We can change the world by what we do and by who we are. Yeast works by simply being itself, it does its thing by simply being what it is. Even more, we can change the world if we let God change us. There is nothing as convincing as a changed life.
I mean, think about it. If God is really working in us, we’re going to be different. We’re not going to be just the same. We’re going to be better people. We’re going to be more joyful. We’re going to let go of hate. We’re going to let go of rage. We’re going to let go of treating other people badly.
If God is truly working inside of us, we’re going to be different people. We will feel a change. And other people will notice a change.
Sometimes when I’m baking bread, I accidentally buy a batch of yeast that’s been sitting too long on the shelf. It’s gone past the expiration date printed on the package. I usually find that out after I’ve already mixed up a batch of dough, and nothing happens.
And if you wait a while and nothing happens, if your yeast has gone bad or if it’s dead, the only thing to do is the throw the whole mess away. There’s nothing else you can do with it. All those good ingredients, gone to waste, because the yeast has gone dead.
Or if you wanted to turn it around, we are the dough. We are the batter, and the yeast is the Holy Spirit within us. Working quietly, working in secret, the yeast of the Spirit is what makes it all happen.
You see, without the yeast, all that stuff I mixed together in that big bowl is just a lot of glop. It’s probably less useful and less attractive than before I began. The yeast, that tiny seed, is what makes the whole batch worthwhile.
And what’s interesting, there isn’t much you can do to hurry the yeast, either. There’s nothing you can really do to make it go faster. It takes its own time. And sometimes, if you’re in a hurry, that can be pretty aggravating.
I guess that you can affect yeast, in a way, though. You can kill it, by mixing it with water that’s too hot. Or you can slow it down, by mixing it with stuff that’s too cold. It’ll still work, but you’ll have to wait for it to warm up to room temperature first.
The other thing, is that for bread to rise properly, the dough has to be punched down. I’m not sure what that does, but it’s important. If you don’t do it, your bread isn’t going to be much good.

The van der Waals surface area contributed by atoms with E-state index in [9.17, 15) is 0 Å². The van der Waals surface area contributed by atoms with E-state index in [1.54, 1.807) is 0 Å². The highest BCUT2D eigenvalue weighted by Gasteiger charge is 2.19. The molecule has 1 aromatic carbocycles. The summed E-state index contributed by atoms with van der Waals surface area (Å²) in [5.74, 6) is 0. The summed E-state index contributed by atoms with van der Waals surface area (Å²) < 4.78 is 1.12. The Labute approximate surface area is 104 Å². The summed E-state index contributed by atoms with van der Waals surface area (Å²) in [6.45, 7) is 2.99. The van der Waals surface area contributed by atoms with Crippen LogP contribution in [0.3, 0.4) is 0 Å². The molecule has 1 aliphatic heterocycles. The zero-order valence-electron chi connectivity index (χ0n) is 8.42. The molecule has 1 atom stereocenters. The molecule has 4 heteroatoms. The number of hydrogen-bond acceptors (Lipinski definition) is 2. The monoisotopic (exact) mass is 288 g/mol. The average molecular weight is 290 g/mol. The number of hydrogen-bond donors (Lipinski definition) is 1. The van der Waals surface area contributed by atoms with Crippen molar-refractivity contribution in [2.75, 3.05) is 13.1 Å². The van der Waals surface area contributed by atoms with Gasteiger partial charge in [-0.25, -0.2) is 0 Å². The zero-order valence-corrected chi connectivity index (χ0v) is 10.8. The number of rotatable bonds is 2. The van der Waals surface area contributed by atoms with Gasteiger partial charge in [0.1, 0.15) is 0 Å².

In the parable, if we are the dough, maybe that means that we need to get pressed and folded and mixed now and then. I don’t know. Maybe we aren’t any good unless that happens to us, unless we’ve gone through that experience.
Another possibility is that instead of being the yeast or the dough, maybe we’re the woman in that parable.
Maybe our function in the kingdom is to be the woman who mixes the yeast and the dough, who brings the ingredients together so that something can happen. Maybe our job is to knead and mix and punch down and care for the dough, so that what comes out will be bread for the world.
Maybe our daily work is to be the people who help that miracle to happen, the people who bring the yeast of the Holy Spirit and the ingredients of people’s daily lives together.
I don’t think that we need to be limited to any of those interpretations of the parable. I think that we’re free to find whatever deeper truth we’re open to in it.
I’ve got just a couple more things to say.
Jesus used to talk about faith that could move mountains. That’s pretty impressive. Faith that could ask God to move an entire mountain, like one of the Great Smokies, and shift it from one county all the way over to another. I’d like to see that.
Or faith that could calm a storm. Imagine Jesus doing that. One small word, one small prayer – “Peace! Be still!” – and Hurricane Irma comes to a complete stop. I’d like to see that, too.
Belinda talked this morning in the children’s message about faith like a mustard seed – one of the tiniest seeds around. One little seed, growing up to be a great big tree. That’s impressive!
But the story of the yeast is about something completely different. Yeast doesn’t grow by itself. It grows because it multiplies. The parable of the yeast isn’t about one tiny seed. It’s not about one powerful prayer. It’s not about one person, moving a mountain, single-handed.
No. Yeast is about multiplication. It’s about a few becoming many. It’s about shared faith. It’s about the power of fellowship.
The kingdom of heaven, Jesus says, is like yeast. It works invisibly, without our understanding of what’s going on. It expands because it multiplies. It grows, because it becomes many. Yeast is infectious – not in the bad sense, like a disease. But it spreads, wherever it goes. It actually makes buds – little pieces of itself which break off and multiply in turn.
That’s how the kingdom works, says Jesus. Through the miracle of friendship and fellowship. Through sharing itself.
And, Jesus said, sometimes in order to grow, the dough has to be punched down. Maybe that’s how we should look at some of the upsets and trials we go through. We’re pressed down, but we come back. We get all the warm air squashed out of us, but we grow again.
And when that happens, we come back as warm, fresh, nutricious, delicious bread. The living bread that Jesus talked about. The bread he wants to share.
Let’s put all of what we’ve said and heard this morning, everything that we’ve prayed and sung, and ask God to make our church the living bread.